In hilkhot Niddah, the topic of bedikat shiva nikkiyim – the internal checking that a woman does during the seven days after cessation of bleeding – raises important questions. In general, it is a question how relevant the Brisker approach to learning – an approach which posits a chakira, two competing conceptual definitions of a law, and then makes all debates dependent on this question – is relevant to the world of halakha. At least as far as a number of Rishonim and almost all of the Achronim are concerned, all the halakhic debates revolve around the question of how we conceptualize the nature of these bedikot, these internal checks. Is the purpose of the bedikot to establish that the woman is not bleeding, or – given that she already did a hefsek taharah, a check when she first stopped bleeding, and has already established that fact – the purpose is more to serve the formal function of counting the days and/or designating them formally as nikkiyim, as blood-free days. In the Amoraim, this could be the debate about what constitutes the bare minimum checking according to R. Eliezer in the mishna – is it the first and last days (formally bracketing and thus designating the entire period) or is it the first OR the last day (which could verify lack of bleeding, but does not designate the entire 7 days in the same way). In the Rishonim, this is probably the debate around whether, according to Rav, checking a middle day alone could work (Ra’avad, Rosh, Rashba – because this would suffice to determine lack of bleeding) or not (Razah, Ra’ah, others – because a middle day cannot define the 7 day unit, for which at least 1 if not 2 endpoints are needed).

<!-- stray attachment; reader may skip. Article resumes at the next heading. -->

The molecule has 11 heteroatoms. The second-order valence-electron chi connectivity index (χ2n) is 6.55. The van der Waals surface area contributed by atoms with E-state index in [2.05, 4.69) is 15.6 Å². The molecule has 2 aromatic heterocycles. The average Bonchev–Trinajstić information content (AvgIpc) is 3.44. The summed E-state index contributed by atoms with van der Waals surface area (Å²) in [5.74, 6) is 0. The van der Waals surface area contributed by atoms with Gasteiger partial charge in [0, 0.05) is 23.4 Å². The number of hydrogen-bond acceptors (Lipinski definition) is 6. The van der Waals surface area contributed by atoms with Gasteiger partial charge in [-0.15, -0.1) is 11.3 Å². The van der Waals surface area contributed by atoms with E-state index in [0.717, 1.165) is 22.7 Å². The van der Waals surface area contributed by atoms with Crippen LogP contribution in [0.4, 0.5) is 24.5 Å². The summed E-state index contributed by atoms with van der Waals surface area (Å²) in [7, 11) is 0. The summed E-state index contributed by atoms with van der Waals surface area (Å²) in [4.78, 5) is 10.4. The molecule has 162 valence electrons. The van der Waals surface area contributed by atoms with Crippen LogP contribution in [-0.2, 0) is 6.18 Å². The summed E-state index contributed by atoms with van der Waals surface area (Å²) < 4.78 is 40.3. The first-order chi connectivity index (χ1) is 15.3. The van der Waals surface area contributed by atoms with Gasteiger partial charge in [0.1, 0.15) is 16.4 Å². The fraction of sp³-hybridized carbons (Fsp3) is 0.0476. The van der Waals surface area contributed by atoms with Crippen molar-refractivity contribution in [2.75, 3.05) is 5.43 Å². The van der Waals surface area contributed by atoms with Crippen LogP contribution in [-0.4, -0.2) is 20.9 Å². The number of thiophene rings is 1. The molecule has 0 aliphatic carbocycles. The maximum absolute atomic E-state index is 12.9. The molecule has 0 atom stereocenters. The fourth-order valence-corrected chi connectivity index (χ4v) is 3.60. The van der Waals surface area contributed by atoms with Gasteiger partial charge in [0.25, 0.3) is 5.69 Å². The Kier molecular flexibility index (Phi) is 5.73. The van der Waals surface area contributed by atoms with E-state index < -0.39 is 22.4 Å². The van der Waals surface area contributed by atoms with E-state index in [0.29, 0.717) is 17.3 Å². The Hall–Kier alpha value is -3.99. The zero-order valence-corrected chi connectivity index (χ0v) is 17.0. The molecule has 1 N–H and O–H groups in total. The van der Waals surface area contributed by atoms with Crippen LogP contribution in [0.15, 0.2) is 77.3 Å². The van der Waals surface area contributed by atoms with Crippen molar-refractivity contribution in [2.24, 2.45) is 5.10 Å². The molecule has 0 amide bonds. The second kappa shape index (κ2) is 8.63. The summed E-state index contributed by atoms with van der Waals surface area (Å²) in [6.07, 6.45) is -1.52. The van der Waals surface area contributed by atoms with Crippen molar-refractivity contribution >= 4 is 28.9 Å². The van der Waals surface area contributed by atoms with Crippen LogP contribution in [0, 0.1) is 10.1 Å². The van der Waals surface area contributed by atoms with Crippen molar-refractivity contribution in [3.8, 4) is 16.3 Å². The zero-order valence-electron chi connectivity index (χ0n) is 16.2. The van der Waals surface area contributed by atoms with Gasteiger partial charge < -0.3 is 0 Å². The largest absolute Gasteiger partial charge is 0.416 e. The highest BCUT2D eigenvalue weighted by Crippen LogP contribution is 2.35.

In terms of practical halakha, we rule that a woman must check all 7 days lichatchila, ab initio, and at least 1 AND 7 b’dieved, post facto. Nevertheless, this debate still plays out in the Achronim regarding a number of cases (for an extended discussion, see Sidrei Taharah 196:18) . The approach that sees a need for a formal counting could lead to more demands, such as the need to have intent and always be somewhat aware that one is in the middle of shiva nikkiyim (Me’il Tzedakah – adopted by many Achronim, but also rejected by many others), or the need to check only during the day and not at night (also debated). The Shala goes so far to say that a woman needs to verbally count the days, but this is roundly rejected. However, it could also lead to fewer demands at times – such as the position of Rav Moshe Feinstein and the Badei HaShulkhan that a woman can do a bedikah soon after she does an internal wash. As a way of determining that she is no longer bleeding, such a check would not be too meaningful, but if the only purpose is to formally designate the days as clean this would suffice.
It goes without saying that our discussion does not end with this fascinating conceptual analysis. It must spent a good deal of time discussing not only bottom line halakha in these areas, but how to be properly sensitive to the challenges – both practical and psychological – that can arise around bedikot, and how to be as responsive as possible to these realities within the demands of halakha.